Lo! The Looming Abyss! Well, I’ve always thought the abyss was just a step ahead; I have some sort of catastrophizing dread-gene buried deep in my bones. When I was six I woke up in the middle of the night convinced I had heart cancer. But there are times when you envy the morons, the cheery souls who bounce from day to day bitching about co-workers and reruns, the sort of people who you find in small Wisconsin bars at age 74 smoking Pall Malls and cackling over last night’s pulltab haul.

O, ‘tis a curse to be Deep.

No, it’s just a pain to be nervous. Part of this goes back to the Great Disillusionment that happened sometime in the last 5 years - the realization, which strikes most everyone at some point, that human nature is not going to be fixed in your lifetime. Damn. Anyway, it’s a stupid mood to have in the spring, what with Minneapolis and the creek lush and overgrown, the blue skies spattered with birdsong, the creek burbling its sibilant lullaby. These things outlast any of us. But they are not good, or bad; they simply are. Natural beauty is amoral, and the Romantics to the contrary, it doesn’t mean anything, it just is. (I mean the 19th century artists, not the 80s rock band.) (What I like about Yews! / You really know how to bud! / When you put roots down / In the ground / Taking substance from the mud! Yeah!)

Actually, no. I take it back. Human nature is not perfectible, but people can act in more perfect ways. Reading this book about the Spartans, I realize that the ancients would have laughed if a foe bombed the wrong building, or apologized for killing civilians. The entire point of war was to kill civilians. (After they’d been raped or robbed.) I’d venture to suggest that the West still manifests signs of the long slow halting crawl towards Enlightenment. But that would be chauvinistic and disrespectful of other cultures.

Where I am going with this? Simple: to bed.

A storm is moving in, and it doesn’t care who knows it. The trees are full of gossip, but half the time their worries come to naught. Tonight, however, a storm would seem correct - a warm day and warm night are best followed by a 2 AM storm, a sharp crack of thunder, a troubled mutter of thunder. In the hours before a storm, normal sounds seem nervous and somewhat frantic - the car whizzing down the street a few blocks away sounds like it’s fleeing; the quick tinkling jangle of dogtags makes you think of a beast and a man heading for shelter, not a pair of friends out for an evening’s stroll.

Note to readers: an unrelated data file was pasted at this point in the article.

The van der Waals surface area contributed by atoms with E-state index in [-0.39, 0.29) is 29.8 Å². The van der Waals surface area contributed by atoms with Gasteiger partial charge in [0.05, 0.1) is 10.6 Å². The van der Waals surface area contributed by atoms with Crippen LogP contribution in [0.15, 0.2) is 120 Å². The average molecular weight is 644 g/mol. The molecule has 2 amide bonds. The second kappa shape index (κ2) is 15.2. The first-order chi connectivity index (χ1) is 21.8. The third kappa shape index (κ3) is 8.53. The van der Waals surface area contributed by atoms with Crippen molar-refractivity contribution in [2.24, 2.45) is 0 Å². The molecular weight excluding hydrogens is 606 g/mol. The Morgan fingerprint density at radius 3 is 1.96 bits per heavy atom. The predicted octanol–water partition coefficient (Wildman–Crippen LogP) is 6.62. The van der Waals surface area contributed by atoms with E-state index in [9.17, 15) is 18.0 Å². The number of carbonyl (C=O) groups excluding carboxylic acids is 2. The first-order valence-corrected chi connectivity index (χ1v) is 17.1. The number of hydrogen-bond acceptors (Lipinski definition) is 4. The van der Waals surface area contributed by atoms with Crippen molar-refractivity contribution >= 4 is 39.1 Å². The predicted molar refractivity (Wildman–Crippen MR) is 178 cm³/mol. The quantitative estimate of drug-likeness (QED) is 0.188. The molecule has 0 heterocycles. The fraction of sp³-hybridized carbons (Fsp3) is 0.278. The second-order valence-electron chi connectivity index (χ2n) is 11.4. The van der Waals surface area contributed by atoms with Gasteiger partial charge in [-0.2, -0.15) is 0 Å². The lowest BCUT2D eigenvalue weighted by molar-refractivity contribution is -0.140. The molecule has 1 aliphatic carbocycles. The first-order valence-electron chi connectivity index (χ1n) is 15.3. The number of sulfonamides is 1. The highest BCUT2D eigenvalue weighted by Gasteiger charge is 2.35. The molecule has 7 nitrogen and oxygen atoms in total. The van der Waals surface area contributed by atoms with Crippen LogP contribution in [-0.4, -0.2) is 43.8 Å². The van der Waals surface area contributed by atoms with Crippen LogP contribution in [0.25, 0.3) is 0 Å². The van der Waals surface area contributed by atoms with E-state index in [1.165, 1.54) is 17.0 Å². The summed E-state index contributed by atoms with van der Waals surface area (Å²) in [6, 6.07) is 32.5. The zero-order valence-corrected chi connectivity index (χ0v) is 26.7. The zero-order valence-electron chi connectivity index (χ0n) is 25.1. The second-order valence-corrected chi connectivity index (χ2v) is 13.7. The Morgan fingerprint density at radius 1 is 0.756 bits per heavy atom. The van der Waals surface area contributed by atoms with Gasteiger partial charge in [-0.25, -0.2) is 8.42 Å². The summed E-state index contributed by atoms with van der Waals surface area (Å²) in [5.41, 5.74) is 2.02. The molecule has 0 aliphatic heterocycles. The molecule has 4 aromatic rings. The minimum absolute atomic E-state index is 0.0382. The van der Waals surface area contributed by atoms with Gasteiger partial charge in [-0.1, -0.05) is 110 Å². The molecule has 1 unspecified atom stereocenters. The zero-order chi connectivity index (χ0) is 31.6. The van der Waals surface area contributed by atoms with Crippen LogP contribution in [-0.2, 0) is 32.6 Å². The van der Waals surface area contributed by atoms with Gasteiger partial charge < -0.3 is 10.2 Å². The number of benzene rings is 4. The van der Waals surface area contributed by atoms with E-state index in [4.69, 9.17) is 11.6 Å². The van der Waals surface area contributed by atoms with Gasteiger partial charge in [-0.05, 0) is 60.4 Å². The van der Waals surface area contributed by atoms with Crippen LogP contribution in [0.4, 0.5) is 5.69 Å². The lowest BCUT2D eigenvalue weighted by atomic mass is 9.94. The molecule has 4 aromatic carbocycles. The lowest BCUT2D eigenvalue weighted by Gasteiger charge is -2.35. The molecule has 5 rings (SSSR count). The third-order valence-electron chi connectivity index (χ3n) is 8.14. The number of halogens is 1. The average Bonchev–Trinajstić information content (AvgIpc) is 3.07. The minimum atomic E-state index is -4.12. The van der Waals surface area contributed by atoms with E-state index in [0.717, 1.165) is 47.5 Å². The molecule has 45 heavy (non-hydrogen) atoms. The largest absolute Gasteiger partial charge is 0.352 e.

Which reminds me: it’s been a while since I’ve headed down to the creek at midnight with Jasper. I think we’ll take a walk when I’m finished here.

Oh, I’m finished here NOW. Been sitting at the machinery most of the night, banging out pieces for various jobs & obligations, taking time out to explore the fascinating world of Rollover Buttons. There’s something odd about crafting small minute meaningless interface adjustments while listening to a radio interview with a Lubavitch rabbi - he’s describing events of unutterable cosmic significance, and I’m adjusting graphic elements by two-pixel increments. The more time I spend in Photoshop the more I am convinced that God is NOT in the details, no matter what the philosopher said. God is in the generalities. Details are the devil’s domain.

Who said God is in the details, anyway? Mies Van Der Rohe, I think. Interesting quote, given that the man’s architecture had no details whatsoever.

Grilled a succulent pig-tubule for supper tonight. It’s a piece of meat about a foot long, four inches thick; it cannot possibly come from any contiguous part of the pig. It must be reformed chopped processed nitrate-soaked flavoring-added pressed shaped hogflesh. Delicious. But it looks disgusting when you buy it - encased in plastic wrap, it resembles a shaved Wookie phallus. The dog was interested in the meal, but he’s interested in all meals; still, some wafting spirit from this one made him lick his muzzle for half an hour before I gave him some scraps. I even poured residual pig-juice on his Iames Dry Offal-Flavored Nuggets, which led to another round of hopeful muzzle-laving. He ate until he was completely sated. Half an hour later he decided he had to eat a bee. Ah, the Great Predator. He stalked, and brought down, the Noble Bee, then aacked and spat as its bitter taste bit his tongue. Still, it was prey, and must be consumed. Crunch. Crunch. He spat out a thorax, regarded it with regret, then ate it. Somewhere a colony of bees is without crucial pollen-location telemetry; for them, Jasper’s snack was like a spy satellite lost in orbit. But that is why there are more bees than dogs.

Revisited an old quote in the paper, but was pleased to read it again: we idolize most those virtues we lack. It struck a nerve, since I’m reading this account of the Spartans, and nodding with grim approval at their Manly Rituals and ways of inuring themselves to phobos, to fear, to dread of combat. I know full well I’d fill my breeches at the thought of being a cook for such an army, let alone a soldier; so why do find some of these ancient qualities so notable, so impressive? Because we idolize most those virtues we lack. But why? Perhaps because we want to be judged by what we would like to be, not what we are. We want our aspirations to count more than our actual accomplishments. And there’s a built-in safety device - I may be none of the things I admire, but at least I am good enough to admire those things deserving of admiration. It sounds good, it sounds oh-so-human, but that’s really the curse of the 20th century: your admiration of esoteric certainties precludes any criticism of the actual effects of your actions. I.e., if you admire the concept of an egalitarian society, that excuses us from any unintended consequences of your policies. Sure, the Soviets killed 40 million citizens to build a modern society, and yes, they failed to build that modern society, but their goals were noble, and what was America doing? Building better washing machines.